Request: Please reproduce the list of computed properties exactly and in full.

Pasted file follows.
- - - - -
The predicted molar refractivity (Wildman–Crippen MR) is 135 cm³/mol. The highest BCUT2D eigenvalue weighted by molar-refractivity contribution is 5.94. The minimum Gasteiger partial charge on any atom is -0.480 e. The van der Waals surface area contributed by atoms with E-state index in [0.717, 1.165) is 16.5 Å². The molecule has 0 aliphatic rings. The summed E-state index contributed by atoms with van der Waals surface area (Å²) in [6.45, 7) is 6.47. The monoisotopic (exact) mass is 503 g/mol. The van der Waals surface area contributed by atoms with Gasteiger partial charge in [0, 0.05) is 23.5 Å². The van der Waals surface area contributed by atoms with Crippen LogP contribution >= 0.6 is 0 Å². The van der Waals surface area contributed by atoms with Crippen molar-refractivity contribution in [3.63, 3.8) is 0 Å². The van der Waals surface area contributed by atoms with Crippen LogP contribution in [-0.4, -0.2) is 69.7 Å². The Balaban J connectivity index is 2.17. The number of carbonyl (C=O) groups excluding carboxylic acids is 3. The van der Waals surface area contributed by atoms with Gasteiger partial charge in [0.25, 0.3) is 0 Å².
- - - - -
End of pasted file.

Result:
The predicted molar refractivity (Wildman–Crippen MR) is 135 cm³/mol. The highest BCUT2D eigenvalue weighted by molar-refractivity contribution is 5.94. The minimum Gasteiger partial charge on any atom is -0.480 e. The van der Waals surface area contributed by atoms with E-state index in [0.717, 1.165) is 16.5 Å². The molecule has 0 aliphatic rings. The summed E-state index contributed by atoms with van der Waals surface area (Å²) in [6.45, 7) is 6.47. The monoisotopic (exact) mass is 503 g/mol. The van der Waals surface area contributed by atoms with Gasteiger partial charge in [0, 0.05) is 23.5 Å². The van der Waals surface area contributed by atoms with Crippen LogP contribution >= 0.6 is 0 Å². The van der Waals surface area contributed by atoms with Crippen molar-refractivity contribution in [3.63, 3.8) is 0 Å². The van der Waals surface area contributed by atoms with Crippen LogP contribution in [-0.4, -0.2) is 69.7 Å². The Balaban J connectivity index is 2.17. The number of carbonyl (C=O) groups excluding carboxylic acids is 3. The van der Waals surface area contributed by atoms with Gasteiger partial charge in [0.25, 0.3) is 0 Å².